Carderock Tests Novel Ship Wastewater Treatment System

Friday, August 24, 2001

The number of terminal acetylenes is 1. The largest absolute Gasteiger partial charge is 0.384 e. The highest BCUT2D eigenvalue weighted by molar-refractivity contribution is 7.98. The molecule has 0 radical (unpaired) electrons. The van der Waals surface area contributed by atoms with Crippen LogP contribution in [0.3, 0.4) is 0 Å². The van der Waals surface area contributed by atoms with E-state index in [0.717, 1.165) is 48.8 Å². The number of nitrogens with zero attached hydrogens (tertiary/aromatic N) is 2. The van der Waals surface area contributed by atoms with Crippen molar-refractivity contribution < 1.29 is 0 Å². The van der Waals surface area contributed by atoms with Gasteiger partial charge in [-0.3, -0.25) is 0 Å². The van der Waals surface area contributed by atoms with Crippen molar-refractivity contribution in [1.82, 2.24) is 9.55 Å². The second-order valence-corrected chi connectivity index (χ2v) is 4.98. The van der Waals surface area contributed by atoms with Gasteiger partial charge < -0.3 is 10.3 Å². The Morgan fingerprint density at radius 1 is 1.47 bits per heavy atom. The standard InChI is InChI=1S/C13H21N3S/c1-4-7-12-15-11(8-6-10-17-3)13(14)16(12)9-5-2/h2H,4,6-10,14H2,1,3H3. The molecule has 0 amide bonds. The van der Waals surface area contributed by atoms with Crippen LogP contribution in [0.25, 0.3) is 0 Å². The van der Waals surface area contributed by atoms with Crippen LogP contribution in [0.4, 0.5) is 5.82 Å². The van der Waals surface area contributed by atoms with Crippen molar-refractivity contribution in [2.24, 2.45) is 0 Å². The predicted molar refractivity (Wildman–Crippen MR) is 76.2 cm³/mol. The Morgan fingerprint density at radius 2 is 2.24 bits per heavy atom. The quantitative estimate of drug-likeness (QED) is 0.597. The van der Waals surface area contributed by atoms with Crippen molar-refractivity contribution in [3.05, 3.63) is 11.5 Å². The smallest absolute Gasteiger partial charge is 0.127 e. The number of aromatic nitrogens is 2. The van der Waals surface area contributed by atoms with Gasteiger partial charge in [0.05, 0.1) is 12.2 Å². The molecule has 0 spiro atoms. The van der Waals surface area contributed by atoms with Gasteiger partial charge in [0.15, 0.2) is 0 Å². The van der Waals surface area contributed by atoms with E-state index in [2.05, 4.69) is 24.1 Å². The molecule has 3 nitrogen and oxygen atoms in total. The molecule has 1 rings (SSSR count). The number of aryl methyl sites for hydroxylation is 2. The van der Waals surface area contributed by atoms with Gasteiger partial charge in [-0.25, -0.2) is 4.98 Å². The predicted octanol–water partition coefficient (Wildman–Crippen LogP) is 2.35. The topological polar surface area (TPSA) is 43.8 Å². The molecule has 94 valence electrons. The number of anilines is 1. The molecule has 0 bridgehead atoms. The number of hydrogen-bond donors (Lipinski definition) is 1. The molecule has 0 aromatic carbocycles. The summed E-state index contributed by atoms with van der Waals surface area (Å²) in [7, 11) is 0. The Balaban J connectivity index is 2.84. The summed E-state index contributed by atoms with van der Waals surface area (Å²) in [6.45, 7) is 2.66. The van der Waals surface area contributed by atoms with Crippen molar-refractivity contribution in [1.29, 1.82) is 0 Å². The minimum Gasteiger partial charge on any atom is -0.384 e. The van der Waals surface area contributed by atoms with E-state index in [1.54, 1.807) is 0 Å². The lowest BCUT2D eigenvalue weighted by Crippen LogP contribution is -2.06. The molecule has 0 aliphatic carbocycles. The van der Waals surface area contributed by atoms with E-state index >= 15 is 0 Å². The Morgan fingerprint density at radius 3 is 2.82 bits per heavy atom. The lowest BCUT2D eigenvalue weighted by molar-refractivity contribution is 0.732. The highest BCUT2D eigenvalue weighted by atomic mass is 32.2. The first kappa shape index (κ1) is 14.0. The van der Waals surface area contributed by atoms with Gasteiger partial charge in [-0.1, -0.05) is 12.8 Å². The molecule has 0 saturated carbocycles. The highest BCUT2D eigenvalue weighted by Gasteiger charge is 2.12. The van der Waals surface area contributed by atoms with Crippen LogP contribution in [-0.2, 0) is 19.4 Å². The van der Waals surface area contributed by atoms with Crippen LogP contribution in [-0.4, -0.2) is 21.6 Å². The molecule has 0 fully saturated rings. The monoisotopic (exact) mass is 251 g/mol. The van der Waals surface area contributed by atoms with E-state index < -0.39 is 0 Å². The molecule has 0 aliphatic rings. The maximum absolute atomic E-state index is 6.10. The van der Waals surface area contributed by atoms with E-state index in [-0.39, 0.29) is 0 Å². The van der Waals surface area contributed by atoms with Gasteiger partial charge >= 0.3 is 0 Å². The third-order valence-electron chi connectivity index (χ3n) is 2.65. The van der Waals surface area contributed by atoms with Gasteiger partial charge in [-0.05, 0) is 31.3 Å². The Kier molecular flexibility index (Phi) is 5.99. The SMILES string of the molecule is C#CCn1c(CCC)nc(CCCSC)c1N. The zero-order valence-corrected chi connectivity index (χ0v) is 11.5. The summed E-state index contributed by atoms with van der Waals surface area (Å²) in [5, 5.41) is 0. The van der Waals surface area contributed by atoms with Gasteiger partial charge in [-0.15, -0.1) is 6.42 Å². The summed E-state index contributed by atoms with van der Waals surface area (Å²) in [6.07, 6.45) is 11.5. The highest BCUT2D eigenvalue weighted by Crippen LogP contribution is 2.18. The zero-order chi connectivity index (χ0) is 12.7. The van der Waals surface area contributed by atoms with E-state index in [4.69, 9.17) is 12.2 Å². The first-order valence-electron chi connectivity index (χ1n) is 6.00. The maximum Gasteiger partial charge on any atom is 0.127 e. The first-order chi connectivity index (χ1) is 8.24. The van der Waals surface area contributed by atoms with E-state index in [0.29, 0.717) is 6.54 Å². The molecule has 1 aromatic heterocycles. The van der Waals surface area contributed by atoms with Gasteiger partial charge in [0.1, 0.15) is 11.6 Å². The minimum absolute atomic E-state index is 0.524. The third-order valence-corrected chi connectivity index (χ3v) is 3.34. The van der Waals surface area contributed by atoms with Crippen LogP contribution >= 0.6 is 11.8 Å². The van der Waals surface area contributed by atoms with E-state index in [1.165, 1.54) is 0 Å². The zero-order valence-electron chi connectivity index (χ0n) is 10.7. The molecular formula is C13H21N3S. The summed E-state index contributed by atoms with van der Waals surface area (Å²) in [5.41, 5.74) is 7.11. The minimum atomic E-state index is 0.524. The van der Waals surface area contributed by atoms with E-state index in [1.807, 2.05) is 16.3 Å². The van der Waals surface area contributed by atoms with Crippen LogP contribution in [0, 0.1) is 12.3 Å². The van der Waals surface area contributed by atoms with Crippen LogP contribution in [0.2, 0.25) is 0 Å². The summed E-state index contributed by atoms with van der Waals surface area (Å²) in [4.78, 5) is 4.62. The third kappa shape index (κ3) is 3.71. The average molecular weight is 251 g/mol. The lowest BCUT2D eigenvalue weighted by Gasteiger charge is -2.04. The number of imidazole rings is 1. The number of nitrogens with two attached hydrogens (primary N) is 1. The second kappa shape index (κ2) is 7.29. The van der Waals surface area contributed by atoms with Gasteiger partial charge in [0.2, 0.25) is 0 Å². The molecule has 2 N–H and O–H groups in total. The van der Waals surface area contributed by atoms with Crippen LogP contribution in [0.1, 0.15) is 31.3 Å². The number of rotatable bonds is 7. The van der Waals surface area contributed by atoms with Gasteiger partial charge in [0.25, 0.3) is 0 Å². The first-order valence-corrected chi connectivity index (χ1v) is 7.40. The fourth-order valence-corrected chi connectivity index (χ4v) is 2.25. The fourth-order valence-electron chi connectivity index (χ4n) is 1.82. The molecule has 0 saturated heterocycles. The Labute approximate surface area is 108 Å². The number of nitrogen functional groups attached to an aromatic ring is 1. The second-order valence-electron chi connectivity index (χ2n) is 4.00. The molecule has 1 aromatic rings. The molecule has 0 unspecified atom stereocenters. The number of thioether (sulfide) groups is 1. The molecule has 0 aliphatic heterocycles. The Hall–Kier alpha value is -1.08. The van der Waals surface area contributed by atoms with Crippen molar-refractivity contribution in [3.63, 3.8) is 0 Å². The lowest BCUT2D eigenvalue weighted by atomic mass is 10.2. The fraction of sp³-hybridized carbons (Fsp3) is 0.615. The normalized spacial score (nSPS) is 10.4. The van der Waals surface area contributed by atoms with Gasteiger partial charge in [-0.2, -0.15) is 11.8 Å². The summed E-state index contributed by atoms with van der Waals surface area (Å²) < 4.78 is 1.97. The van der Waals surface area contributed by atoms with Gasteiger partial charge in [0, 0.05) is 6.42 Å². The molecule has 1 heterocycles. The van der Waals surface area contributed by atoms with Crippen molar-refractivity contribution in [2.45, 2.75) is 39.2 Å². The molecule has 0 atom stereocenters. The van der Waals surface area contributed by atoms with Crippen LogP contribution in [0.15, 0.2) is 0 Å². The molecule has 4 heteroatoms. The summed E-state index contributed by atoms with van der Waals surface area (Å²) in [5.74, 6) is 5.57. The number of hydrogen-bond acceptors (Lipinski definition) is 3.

Engineers in the Wastewater Management Branch at the Naval Surface Warfare Center's Carderock Division (NSWCCD) in Bethesda, Maryland assess, test and evaluate technologies for treating ship-generated graywater. Graywater consists of wastewater from showers, sinks, galley, scullery and laundry sources. The most recent accomplishment includes the design, fabrication, installation and initial testing of a shipboard graywater treatment system sponsored by NAVSEA 05R24. The equipment treats graywater generated by a crew of 75. It was installed on USS BONHOMME RICHARD (LHD 6) by an alteration installation team from the Environmental Improvement Section (Code 9153) at NSWCCD Ship Systems Engineering Station in Philadelphia, beginning continuous operation from June 2001 through September 2002 Addressing the unique requirements of the U.S. Navy, in recent years Carderock experts identified and developed the membrane bioreactor as the most promising technology for treating shipboard wastewater. The new graywater treatment system is based on the membrane bioreactor. Bacteria naturally present in the raw waste stream break down and consume organic material in the graywater. Membranes in the bioreactor provide a physical barrier retaining the bacteria and other solids while producing an effluent sufficiently clean to be discharged directly overboard. To ensure adequate treatment, an ultraviolet disinfection unit is employed in the system downstream of filtration. No chemicals are added with this technology. A 97% graywater volume reduction is achieved, reducing required holding capacity and waste offload costs while enhancing shore independence. This novel system was designed and fabricated culminating years of experience with membranes and membrane bioreactors in wastewater treatment, both in Carderock laboratories and pier side evaluations. Previous testing led to improvements in the treatment process, system hardware selection and automation features while at the same time advances in design and manufacturing of commercial membranes increased system ruggedness. NSWCCD engineers selected system pumps, valves and instrumentation after many hours of rigorous testing. The membrane bioreactor has clear advantages over existing commercial marine sanitation devices in efficiency and reduced complexity. Most are designed to reduce solids and bacteria in the waste stream, but do not the concentration of soluble organic matter. The membrane bioreactor reduces all three. Ship evaluation validates previous laboratory testing. Operation aboard BONHOMME RICHARD provides experience in a variety of ship operating scenarios, including in port, short underway periods and a 6-month deployment. In addition to the unit itself, two remote lift stations installed collect and supply graywater from a representative mix of sources to the graywater treatment system. The system collects and treats approximately 5-10% of the graywater generated overall and discharges the concentrated solids and clean effluent to the ship's tanks. The graywater treatment system is being developed for forward fit application. The LHD 6 installation marks its first Navy shipboard testing. Throughout the next 13 months testing will be conducted entirely by Carderock with no manning by the crew. The primary objectives cover validating the test protocols, demonstrating a 30-day solids holding time and showing that six months of continuous operation can be achieved without maintenance or operator intervention. During the initial operation of the graywater treatment system in June and July 2001, the system met both effluent quality and system throughput goals from the outset. - (By James E. Higgins, Naval Surface Warfare Center, Carderock Division.)
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